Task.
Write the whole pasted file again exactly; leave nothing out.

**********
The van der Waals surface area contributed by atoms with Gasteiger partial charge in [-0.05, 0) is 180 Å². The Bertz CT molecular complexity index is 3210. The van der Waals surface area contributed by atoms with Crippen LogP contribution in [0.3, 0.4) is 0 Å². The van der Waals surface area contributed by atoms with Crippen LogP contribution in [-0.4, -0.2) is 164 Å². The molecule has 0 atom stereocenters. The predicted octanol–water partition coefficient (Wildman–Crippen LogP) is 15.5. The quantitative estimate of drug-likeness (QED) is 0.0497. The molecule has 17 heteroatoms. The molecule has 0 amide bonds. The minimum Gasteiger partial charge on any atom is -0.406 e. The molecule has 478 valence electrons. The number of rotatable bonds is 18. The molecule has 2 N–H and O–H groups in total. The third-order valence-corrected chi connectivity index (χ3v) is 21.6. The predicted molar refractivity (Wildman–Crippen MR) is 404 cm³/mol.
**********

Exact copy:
The van der Waals surface area contributed by atoms with Gasteiger partial charge in [-0.05, 0) is 180 Å². The Bertz CT molecular complexity index is 3210. The van der Waals surface area contributed by atoms with Crippen LogP contribution in [0.3, 0.4) is 0 Å². The van der Waals surface area contributed by atoms with Crippen LogP contribution in [-0.4, -0.2) is 164 Å². The molecule has 0 atom stereocenters. The predicted octanol–water partition coefficient (Wildman–Crippen LogP) is 15.5. The quantitative estimate of drug-likeness (QED) is 0.0497. The molecule has 17 heteroatoms. The molecule has 0 amide bonds. The minimum Gasteiger partial charge on any atom is -0.406 e. The molecule has 478 valence electrons. The number of rotatable bonds is 18. The molecule has 2 N–H and O–H groups in total. The third-order valence-corrected chi connectivity index (χ3v) is 21.6. The predicted molar refractivity (Wildman–Crippen MR) is 404 cm³/mol.